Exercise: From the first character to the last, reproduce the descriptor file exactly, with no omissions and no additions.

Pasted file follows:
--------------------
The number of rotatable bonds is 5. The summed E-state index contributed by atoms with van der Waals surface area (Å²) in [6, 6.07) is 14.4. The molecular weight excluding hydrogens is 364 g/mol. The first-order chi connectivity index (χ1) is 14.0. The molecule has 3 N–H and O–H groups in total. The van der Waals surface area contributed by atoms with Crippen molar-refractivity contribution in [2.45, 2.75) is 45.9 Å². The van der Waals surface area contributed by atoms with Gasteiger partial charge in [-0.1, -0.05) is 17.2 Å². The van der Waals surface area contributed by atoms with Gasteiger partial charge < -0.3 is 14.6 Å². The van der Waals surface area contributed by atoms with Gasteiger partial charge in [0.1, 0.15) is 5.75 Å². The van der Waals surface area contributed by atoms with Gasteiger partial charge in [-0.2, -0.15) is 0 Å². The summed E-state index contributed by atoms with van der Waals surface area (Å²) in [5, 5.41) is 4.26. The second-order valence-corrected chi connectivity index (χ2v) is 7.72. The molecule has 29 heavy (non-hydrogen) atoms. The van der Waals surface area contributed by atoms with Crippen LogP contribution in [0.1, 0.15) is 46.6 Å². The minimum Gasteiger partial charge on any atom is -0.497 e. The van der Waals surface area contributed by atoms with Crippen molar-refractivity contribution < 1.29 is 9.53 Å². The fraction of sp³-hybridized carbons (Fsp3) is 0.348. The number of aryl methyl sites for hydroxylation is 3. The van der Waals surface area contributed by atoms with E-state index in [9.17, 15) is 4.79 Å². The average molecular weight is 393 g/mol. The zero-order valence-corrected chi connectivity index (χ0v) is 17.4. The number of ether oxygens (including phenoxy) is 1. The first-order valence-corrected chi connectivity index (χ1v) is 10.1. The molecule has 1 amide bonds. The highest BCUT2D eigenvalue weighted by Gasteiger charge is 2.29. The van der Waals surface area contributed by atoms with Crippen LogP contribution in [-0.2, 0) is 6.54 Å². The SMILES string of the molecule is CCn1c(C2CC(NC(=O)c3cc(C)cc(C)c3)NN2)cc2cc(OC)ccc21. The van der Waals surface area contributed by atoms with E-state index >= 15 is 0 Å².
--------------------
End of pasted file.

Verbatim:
The number of rotatable bonds is 5. The summed E-state index contributed by atoms with van der Waals surface area (Å²) in [6, 6.07) is 14.4. The molecular weight excluding hydrogens is 364 g/mol. The first-order chi connectivity index (χ1) is 14.0. The molecule has 3 N–H and O–H groups in total. The van der Waals surface area contributed by atoms with Crippen molar-refractivity contribution in [2.45, 2.75) is 45.9 Å². The van der Waals surface area contributed by atoms with Gasteiger partial charge in [-0.1, -0.05) is 17.2 Å². The van der Waals surface area contributed by atoms with Gasteiger partial charge < -0.3 is 14.6 Å². The van der Waals surface area contributed by atoms with Gasteiger partial charge in [0.1, 0.15) is 5.75 Å². The van der Waals surface area contributed by atoms with Gasteiger partial charge in [-0.2, -0.15) is 0 Å². The summed E-state index contributed by atoms with van der Waals surface area (Å²) in [5, 5.41) is 4.26. The second-order valence-corrected chi connectivity index (χ2v) is 7.72. The molecule has 29 heavy (non-hydrogen) atoms. The van der Waals surface area contributed by atoms with Crippen LogP contribution in [0.1, 0.15) is 46.6 Å². The minimum Gasteiger partial charge on any atom is -0.497 e. The van der Waals surface area contributed by atoms with Crippen molar-refractivity contribution < 1.29 is 9.53 Å². The fraction of sp³-hybridized carbons (Fsp3) is 0.348. The number of aryl methyl sites for hydroxylation is 3. The van der Waals surface area contributed by atoms with E-state index in [9.17, 15) is 4.79 Å². The average molecular weight is 393 g/mol. The zero-order valence-corrected chi connectivity index (χ0v) is 17.4. The number of ether oxygens (including phenoxy) is 1. The first-order valence-corrected chi connectivity index (χ1v) is 10.1. The molecule has 1 amide bonds. The highest BCUT2D eigenvalue weighted by Gasteiger charge is 2.29. The van der Waals surface area contributed by atoms with Crippen LogP contribution in [-0.2, 0) is 6.54 Å². The SMILES string of the molecule is CCn1c(C2CC(NC(=O)c3cc(C)cc(C)c3)NN2)cc2cc(OC)ccc21. The van der Waals surface area contributed by atoms with E-state index >= 15 is 0 Å².